“Attention is a limited resource, so pay attention to where you pay attention.” – Howard Rheingold
“The quality of one’s life depends on the quality of attention. Whatever you pay attention to will grow more important in your life.” – Deepak Chopra
When I was growing up, there was always a discussion about crime rates in America. There was a perception that the country had become more dangerous in terms of murder rates, drug abuse, and teen pregnancy. But as I later learned these things had actually peaked in the 80’s and early 90’s and then sharply declined over the next thirty years. Why did public feelings not reflect reality?
Public feelings reflect what is being talked about in the news. In earlier times we got our news through the daily newspaper or through a television segment once a day, on a handful of news outlets. Editors chose their content more carefully because they had less space, and so bombarded us with irrelevant news less often. They also presented it in a less hysterical fashion. But as television news became a 24-hr cycle, and the internet news exploded, this need to filter went away. Now we accept negative reporting, both in the sense of more negative items – crime in faraway cities, for example – and more sensationalism in presentation.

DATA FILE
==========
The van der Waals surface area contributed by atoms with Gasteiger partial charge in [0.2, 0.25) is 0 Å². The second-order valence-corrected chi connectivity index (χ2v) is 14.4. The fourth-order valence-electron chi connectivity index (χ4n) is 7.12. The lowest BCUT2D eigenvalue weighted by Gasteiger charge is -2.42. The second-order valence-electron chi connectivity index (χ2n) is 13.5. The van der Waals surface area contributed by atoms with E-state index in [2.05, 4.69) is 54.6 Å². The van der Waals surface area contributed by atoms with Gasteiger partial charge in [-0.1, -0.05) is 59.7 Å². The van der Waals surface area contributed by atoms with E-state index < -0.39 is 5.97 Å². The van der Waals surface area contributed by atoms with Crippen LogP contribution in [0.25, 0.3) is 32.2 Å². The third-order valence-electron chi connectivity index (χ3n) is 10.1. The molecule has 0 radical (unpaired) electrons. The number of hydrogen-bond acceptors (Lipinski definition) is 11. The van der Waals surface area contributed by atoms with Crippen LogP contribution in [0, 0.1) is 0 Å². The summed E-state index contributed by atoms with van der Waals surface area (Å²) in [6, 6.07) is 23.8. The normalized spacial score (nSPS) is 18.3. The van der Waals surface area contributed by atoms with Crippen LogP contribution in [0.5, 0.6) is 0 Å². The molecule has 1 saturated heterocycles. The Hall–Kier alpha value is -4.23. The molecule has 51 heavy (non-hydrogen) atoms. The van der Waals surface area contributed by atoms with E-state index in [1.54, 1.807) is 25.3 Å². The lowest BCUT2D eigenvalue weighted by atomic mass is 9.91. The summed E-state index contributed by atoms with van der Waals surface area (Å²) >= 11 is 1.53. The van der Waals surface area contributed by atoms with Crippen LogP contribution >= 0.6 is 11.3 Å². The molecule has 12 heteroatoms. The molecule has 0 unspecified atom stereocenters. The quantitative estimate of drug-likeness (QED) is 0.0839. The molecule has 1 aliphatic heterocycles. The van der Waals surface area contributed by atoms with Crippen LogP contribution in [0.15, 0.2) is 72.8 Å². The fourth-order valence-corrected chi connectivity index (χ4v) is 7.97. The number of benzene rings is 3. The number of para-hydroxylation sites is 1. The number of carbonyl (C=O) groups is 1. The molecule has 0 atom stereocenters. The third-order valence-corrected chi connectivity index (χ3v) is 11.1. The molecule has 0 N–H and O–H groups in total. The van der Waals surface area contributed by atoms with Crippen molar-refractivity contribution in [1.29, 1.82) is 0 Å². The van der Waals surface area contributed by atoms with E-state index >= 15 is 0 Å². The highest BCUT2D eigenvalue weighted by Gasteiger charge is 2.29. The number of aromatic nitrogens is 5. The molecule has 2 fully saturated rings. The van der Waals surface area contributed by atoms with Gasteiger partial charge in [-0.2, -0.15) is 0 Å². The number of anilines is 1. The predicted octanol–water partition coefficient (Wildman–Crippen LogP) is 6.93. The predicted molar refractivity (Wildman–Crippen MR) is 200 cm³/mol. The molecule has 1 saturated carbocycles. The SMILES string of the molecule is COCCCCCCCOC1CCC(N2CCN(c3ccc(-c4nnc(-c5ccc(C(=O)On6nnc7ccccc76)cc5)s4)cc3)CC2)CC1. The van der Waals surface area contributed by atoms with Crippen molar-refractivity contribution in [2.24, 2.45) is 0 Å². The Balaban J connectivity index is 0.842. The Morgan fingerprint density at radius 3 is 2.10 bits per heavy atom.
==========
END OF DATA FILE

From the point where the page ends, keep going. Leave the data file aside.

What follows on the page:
As a results watching today’s news can be a very disquieting experience. Ask yourself – when was the last time you watched the news and came away feeling happy with the world? When was the last time you felt the problems described on the news were the same ones you could actually see in your own life? If you’re like most of us, it may have been years ago. It may have been never.
News In The Attention Economy
Today’s media operate in a different reality from those of a generation or two ago. Today technology has put media in the competition of what Thomas Davenport calls the ‘attention economy.’ What he means is that the world is always on, 24/7, thousands of channels of TV plus infinite online content, Twitter, texts, and any other digital communication I’m forgetting. Simple math says no one can look at even a tiny fraction of this in their lives. That means that to make the big bucks, you have to somehow catch and hold the attention of the viewers in the midst of all that noise.